Craig Wooten: Treated like family
|“Craig Wooten said he was able to recover at the speed he did because he was treated with dignity and compassion.”
What was began as a lighthearted family excursion one day in late November 2010 ended in a life-changing couple of seconds for Craig Wooten.
Wooten, his mother, sister and young niece were driving from the animal shelter after adopting a kitten when the unthinkable happened. Wooten’s SUV was struck from behind by another vehicle, sending his car across the median strip and into oncoming traffic.
“I was in front on the passenger side, and that’s the side that got hit,” said Wooten. The 30-year-old Greenville man was seriously injured; he had breaks and fractures in his skull, jaw, pelvis, chest, ribs, one arm and one leg.
He was taken immediately to the only trauma unit in the area, Miami Valley Hospital, where he would spend the next 10 weeks.
Wooten said he was unconscious for most of that time.
“I don’t remember anything from December,” he said. “My family told me that I would talk, sometimes not making sense. I don’t remember talking to them at all.”
Wooten remembers opening his eyes the second week of January in the trauma unit at Miami Valley Hospital and beginning his long road to recovery.
“My right leg was in traction for the longest time,” he said.
What Wooten does remember was that a score of caregivers, nurses, doctors and therapists rallied to his side and encouraged him to push on.
In the days and weeks after regaining consciousness, Wooten’s caregivers guided him through the grueling work to get him back on his feet.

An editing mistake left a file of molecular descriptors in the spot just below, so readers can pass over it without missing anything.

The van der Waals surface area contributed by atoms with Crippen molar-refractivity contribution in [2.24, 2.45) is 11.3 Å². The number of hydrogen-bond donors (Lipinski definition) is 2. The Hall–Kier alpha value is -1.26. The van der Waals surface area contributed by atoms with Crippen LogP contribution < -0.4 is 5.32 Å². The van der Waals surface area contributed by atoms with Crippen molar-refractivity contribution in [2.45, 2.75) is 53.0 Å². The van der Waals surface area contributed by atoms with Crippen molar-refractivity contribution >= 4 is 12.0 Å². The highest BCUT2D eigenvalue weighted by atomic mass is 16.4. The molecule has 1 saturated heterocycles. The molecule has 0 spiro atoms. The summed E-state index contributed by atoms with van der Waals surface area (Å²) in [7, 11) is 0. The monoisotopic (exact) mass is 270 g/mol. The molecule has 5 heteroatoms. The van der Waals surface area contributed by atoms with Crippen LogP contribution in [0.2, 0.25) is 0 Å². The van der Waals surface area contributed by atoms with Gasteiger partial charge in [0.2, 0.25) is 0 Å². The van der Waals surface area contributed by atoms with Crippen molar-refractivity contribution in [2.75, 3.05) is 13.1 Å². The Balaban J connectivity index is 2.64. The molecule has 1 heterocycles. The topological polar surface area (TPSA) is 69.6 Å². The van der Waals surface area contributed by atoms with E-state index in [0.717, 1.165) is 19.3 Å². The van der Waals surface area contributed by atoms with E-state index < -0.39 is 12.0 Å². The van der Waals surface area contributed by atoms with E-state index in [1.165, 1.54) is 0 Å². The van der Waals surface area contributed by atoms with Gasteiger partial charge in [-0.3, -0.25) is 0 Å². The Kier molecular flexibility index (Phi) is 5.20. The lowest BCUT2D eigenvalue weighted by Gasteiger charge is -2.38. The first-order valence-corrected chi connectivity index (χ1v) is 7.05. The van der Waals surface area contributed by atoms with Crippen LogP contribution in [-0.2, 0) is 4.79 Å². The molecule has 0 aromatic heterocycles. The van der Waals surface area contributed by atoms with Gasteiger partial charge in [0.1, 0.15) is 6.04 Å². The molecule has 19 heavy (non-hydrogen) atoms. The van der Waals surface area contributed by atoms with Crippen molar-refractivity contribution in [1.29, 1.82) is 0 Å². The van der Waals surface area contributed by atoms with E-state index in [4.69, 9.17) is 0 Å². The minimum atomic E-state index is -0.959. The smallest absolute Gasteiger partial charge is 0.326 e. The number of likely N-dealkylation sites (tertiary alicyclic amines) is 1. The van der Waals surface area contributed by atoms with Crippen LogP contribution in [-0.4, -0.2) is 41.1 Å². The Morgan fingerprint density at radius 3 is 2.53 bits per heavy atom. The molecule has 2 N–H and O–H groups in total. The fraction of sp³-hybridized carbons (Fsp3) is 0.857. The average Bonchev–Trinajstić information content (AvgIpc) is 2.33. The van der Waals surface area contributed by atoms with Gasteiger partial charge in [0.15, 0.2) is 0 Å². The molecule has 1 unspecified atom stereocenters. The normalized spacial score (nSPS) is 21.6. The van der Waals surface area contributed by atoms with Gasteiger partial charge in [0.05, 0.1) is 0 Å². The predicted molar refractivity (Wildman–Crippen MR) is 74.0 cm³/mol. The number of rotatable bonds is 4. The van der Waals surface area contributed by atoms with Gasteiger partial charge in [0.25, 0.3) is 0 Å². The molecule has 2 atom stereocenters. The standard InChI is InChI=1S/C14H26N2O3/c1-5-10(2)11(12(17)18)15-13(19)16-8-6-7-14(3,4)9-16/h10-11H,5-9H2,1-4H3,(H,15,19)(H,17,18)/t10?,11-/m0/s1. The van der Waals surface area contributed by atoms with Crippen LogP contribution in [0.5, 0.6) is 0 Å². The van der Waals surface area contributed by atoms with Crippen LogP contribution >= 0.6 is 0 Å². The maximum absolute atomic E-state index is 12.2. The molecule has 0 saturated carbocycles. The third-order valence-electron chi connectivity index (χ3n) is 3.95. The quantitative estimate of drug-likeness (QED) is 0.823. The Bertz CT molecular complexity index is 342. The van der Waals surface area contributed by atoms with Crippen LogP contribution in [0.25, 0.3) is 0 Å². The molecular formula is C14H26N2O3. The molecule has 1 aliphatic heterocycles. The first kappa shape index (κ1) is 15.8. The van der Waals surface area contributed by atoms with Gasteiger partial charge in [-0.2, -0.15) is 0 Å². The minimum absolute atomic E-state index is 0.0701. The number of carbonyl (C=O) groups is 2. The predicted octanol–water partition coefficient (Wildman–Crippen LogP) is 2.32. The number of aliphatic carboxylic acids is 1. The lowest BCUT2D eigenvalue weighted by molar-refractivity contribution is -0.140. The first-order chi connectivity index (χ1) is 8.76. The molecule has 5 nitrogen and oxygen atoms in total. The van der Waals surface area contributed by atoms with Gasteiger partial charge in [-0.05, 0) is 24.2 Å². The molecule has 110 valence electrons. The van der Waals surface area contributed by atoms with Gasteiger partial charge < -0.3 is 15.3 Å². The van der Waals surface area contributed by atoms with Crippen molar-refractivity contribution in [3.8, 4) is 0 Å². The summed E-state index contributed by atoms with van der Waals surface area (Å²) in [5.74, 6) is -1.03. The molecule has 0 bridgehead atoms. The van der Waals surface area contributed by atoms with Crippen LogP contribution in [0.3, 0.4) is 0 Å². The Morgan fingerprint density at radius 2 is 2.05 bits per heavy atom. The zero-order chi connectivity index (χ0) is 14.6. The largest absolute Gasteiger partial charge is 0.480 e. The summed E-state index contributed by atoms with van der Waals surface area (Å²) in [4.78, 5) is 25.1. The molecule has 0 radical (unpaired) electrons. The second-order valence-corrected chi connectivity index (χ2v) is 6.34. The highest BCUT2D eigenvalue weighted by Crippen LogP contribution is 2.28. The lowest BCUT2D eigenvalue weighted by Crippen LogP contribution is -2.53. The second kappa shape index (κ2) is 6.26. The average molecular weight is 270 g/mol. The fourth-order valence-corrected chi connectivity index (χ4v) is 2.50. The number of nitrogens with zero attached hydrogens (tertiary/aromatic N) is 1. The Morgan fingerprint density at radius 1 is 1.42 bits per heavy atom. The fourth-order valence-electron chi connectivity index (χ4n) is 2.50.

“Right away, they taught me to transfer myself out of bed and into the wheelchair,” said Wooten. “They’d have me lift my legs, it was really hard. It felt like my legs weighed 100 pounds.”
But there was a great deal of comfort, said Wooten. The Miami Valley Hospital staff became his constant companions as well as his caregivers, he said. When he asked a question about his injuries, Wooten’s nurse used all the tools at her disposal.
“She showed me the X-rays,” said Wooten, adding that even he didn’t expect his reaction to seeing the image. “I was fascinated more than anything else.”
Wooten’s caregivers were on hand for anything he needed, he said.
“I was pretty well taken care of,” he said. “One day I was cold, and they brought me a blanket. Another day, I was hot and they brought me a fan.”
After two months and two weeks, Wooten was able to go home, but he still had Miami Valley Hospital to turn to for continuing care.
“I had occupational therapy, physical therapy, speech therapy,” said Wooten.
That regular follow-up was a big factor in his progress, Wooten said.
“Rehab had a lot to do with it,” said Wooten. “I didn’t think they’d have me as far along as they did, but I made it.”
Now about “90 percent recovered,” Wooten said he was able to drive himself to a department store to go shopping for the first time in early May. He hopes to go back to work at a landscaping wholesale business later in the year.
Looking back, Wooten recalls that it was the upbeat attitude and encouragement of the Miami Valley Hospital staff that kept his spirits up.
“The positive energy of the nurses really helped,” said Wooten. “When I’d get down about not going home, they’d say, ‘Think about recovery, and you will be going home.’”
Wooten said he was able to recover at the speed he did because he was treated with dignity and compassion.
“If somebody’s just treated like a number, they won’t believe they’ll get better and won’t feel they’re cared for,” said Wooten. “I felt cared for. I was treated like family.”